We employed round-table, focus group discussion, and individual narratives apropos everyday practices around trade, currency, food, music and neighborhood. Our emphasis upon community engagement was a bridge-building collaborative endeavor between all those producing, utilizing and creatively advancing knowledge in academic establishments such as University of Ghana, University of Ibadan and community activists based in various kinds of communities of practice and other spaces of life-long learning.

Challenges
We encountered a few challenges during the period under review. The first related to our inability to visit the Togo/Benin border at Hilla Kondji due to the deteriorating political crisis in the Republic of Togo. The crisis seems to have subsided, and we can return to that site this year.  The next challenge was compensation for participants in our project, a challenge that keeps recurring.

The Mobilities of Grassroots Pan-Africanism Syllabus
An important outcome of our activities culminating in the methodology workshop is that a first draft of a syllabus on Mobilities of Grassroots Pan-Africanism is now handy. We anticipate to share the final draft of the syllabus with the wider HaB community, and further to present to the University of Ghana’s Academic Board and the National Accreditation Board for acceptance and accreditation as a Level 200 Course at the Institute of African Studies, Legon.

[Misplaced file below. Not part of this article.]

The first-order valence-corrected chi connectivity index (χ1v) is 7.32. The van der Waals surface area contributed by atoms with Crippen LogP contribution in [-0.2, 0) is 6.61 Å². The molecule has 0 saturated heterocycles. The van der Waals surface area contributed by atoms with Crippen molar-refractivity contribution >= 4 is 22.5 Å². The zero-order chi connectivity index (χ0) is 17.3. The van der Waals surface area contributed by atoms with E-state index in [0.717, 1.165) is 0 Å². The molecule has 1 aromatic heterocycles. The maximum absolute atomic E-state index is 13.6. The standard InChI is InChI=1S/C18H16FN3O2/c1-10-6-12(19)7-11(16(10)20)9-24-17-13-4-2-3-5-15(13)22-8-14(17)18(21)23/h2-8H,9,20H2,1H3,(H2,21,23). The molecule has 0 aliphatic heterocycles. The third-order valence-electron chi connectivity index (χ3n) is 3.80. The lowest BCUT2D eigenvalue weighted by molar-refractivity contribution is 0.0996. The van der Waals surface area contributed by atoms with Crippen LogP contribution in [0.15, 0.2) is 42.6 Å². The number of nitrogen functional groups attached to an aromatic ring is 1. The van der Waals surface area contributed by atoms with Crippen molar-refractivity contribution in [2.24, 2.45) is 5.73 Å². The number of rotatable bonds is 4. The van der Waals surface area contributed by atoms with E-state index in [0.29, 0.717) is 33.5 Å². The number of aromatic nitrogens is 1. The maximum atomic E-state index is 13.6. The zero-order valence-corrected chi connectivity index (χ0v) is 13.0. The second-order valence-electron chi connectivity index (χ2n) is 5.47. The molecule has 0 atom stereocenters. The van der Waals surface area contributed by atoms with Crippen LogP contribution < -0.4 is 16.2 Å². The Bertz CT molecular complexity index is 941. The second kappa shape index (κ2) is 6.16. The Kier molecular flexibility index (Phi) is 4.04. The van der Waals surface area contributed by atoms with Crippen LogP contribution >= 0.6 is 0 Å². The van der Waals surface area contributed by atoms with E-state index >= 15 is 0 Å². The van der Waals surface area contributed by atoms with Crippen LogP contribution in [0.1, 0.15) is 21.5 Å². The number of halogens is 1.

Furthermore, we have produced one journal article based on our field studies, and two others are in progress:
1. Aidoo, K. O and Nubuor L. – Intra-Regional Mobilities, Seething Xenophobia and Grassroots pan Africanism – Implications for Ghano-Nigerian Relations
2. Aidoo, K. O – Togo/Benin Border: The People the Border Could Not Divide – Pan Africanism in Action (In progress)
3. Aidoo, K.O – Histories and Pedagogical Significance of West African Communities in Ghana Since Independence – The Case Study of Gao of Western Ghana (In progress)

Moving Forward
First of all, we plan to have a Regional Platform Meeting to review project activities across the West African platform by the first quarter of 2019. Then, the Ghana Country Project plans to execute an Experimental School at the University of Ghana, Legon in collaboration with the Centre for Distant and Continuing Education at the University of Ghana, during which we hope to pre-test the Mobilities of Grassroots Pan Africanism syllabus.
Finally, this year we plan a small research grant of US$300 for thesis writing on grassroots pan-Africanism to a deserving student at the Institute of African Studies, Legon. An announcement has already been made at the ‘Pan-Africanism and African Unity’ PhD Class at the Institute of African Studies, Legon, and a decision will made by an independent body to be constituted in the course of the 2018/2019 academic year.

Kojo Opoku Aidoo